Veteran suicide Matt

One suicide is one too many. But for United States Veterans, the staggering reality is that there are around 17 suicides per day. That’s more than 6,000 lives lost per year due to Veteran suicide.

During National Suicide Prevention Month, it’s crucial that we address the truth: Veteran suicide demands our immediate attention and action. These aren’t just statistics; they represent the shattered pieces of friends, families, and communities left incomplete.

Life Before Service: A Natural Hero

In the heart of Illinois, Matt grew up in a house that his family felt a deep connection to: they built it themselves. A high school football star and avid wrestler, Matt was the family’s eldest son and a protective leader in the household. “There was one day when Matt and his dad were working up around the roof,” recalls his stepmother Pam, the family matriarch. “Matt’s father fell off a ledge and Matt caught him from the second floor.”

This act of heroism was not an isolated incident. Like many Midwest families on warm, summer days, the seven children and two parents were out boating on a nearby lake one afternoon. Then, silence. There was an issue with the boat. It wasn’t repairable, leaving the family helpless on the water. But Matt, a bright and confident teenager, knew what to do. He jumped into the water, grabbed hold of the boat, and pulled his eight family members back to the shore. 

“Matt was always our protector,” his youngest sister, Megan, explained while reflecting on moments like these. “He loved his family.” It was this love and determination that defined Matt throughout his life, even in the face of difficulty.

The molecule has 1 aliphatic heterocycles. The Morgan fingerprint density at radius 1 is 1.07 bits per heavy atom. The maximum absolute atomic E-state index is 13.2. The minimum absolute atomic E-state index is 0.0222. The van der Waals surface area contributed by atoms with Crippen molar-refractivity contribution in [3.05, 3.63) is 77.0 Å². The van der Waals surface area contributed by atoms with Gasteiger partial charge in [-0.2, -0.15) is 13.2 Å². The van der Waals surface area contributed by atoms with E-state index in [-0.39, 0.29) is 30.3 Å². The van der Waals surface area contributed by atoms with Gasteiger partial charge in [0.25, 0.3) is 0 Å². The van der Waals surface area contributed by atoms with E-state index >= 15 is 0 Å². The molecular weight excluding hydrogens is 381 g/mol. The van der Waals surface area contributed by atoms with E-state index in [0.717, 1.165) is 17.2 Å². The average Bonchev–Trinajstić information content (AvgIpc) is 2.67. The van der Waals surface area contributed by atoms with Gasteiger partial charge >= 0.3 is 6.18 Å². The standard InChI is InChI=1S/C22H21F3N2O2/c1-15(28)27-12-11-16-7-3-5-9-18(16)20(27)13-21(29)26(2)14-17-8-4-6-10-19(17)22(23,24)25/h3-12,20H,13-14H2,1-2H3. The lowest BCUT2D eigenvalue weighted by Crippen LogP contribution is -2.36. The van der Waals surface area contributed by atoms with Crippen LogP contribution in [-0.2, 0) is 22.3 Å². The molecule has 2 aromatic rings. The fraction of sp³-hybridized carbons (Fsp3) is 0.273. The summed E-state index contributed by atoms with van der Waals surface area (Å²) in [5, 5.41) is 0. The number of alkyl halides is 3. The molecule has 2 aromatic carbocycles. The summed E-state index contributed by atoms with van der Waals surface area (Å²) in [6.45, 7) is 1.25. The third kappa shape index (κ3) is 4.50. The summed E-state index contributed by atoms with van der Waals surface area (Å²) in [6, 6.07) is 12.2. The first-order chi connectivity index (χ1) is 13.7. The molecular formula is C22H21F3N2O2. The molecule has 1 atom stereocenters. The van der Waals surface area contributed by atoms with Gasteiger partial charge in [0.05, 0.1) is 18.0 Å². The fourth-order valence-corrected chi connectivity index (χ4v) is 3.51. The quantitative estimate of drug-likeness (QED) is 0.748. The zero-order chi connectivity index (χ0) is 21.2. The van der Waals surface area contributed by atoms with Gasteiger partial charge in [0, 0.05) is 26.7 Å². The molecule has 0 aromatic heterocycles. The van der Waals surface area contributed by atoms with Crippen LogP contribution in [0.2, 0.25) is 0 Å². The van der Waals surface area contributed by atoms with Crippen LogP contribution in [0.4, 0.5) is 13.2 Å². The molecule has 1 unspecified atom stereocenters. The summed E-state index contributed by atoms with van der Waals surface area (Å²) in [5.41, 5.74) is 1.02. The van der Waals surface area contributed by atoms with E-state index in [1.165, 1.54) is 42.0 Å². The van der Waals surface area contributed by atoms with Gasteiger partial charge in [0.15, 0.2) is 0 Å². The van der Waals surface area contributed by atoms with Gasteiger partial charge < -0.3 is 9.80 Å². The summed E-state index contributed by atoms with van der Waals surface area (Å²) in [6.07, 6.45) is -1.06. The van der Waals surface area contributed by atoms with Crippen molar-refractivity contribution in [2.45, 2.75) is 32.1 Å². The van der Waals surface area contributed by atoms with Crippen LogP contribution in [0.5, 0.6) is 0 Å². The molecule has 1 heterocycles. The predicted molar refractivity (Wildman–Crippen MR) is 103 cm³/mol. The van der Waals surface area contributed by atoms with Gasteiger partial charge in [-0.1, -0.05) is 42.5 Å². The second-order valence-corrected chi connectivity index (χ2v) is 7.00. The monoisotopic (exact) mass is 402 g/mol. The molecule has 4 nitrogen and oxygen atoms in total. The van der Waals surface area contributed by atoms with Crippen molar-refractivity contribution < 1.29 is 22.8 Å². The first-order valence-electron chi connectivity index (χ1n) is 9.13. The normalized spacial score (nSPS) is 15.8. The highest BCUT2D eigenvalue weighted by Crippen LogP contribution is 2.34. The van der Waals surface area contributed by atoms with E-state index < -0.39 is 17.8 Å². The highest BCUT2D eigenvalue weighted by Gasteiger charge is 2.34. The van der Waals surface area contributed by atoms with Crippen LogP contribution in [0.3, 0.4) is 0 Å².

Matt Veteran Suicide

The Sacrifice it Takes to Serve

Matt was always a guardian for those closest to him. When he fulfilled his childhood dream of joining the Marines, Matt became a protector for complete strangers as well.

“He was so excited to join the military,” his sister Lisa recalled. “He left the day after he graduated from high school.” Matt served from 1999-2006, completing multiple tours in Iraq and Afghanistan, where the young man added a vast array of military decorations to the football and wrestling trophies he collected with his family cheering him on from the bleachers.

His new decorations, however, were earned differently than those athletic awards. If a football player drops a pass, they can center themselves and bounce back on the next play. If an assignment goes wrong on the battlefield, there isn’t always a next play. The process of centering oneself isn’t as straightforward as stepping off to the sidelines and taking a deep breath. Sometimes it takes years of deep breaths to find peace. Sometimes that peace is never found.

Trauma in the military can be induced by a variety of common factors, including:

  • Combat exposure
  • Deployment stressors
  • Sexual trauma
  • Injury or physical trauma
  • Loss of comrades
  • Post-deployment adjustments

During Matt’s second tour, the Marine became what many youngsters dream of growing into: a hero leading other brave soldiers on an important mission.

But an explosion took the lives of soldiers following him. “He wasn’t much of a sharer,” Matt’s Dad sniffled and said about his oldest son. Pam sat next to her husband and stared down at the table. “I don’t think he ever came to terms with what happened there.”

Effects of Deployment on Veterans’ Mental Health

Matt in Uniform Veteran Suicide

After completing his service, Matt yearned for the chance to be a hero again. 

He got an EMT certification, became a paramedic, and moved to California, where he worked in an area ravaged by wildfires. Despite his new, seemingly stable life out West, Matt made an effort to come back to Illinois when he could. To visit his family in the house he helped build.

The Veteran would play with his nieces and nephews on the winter slopes he grew up sledding down. He would trade stories with his new brothers-in-law, who he loved as siblings. He called his grandmother every Monday and picked out Mother’s Day cards for his sisters and Pam every year, handwriting personal notes for his loved ones. “He just had a kind heart like that,” Megan said. To someone looking at Matt’s life from the outside, all seemed well.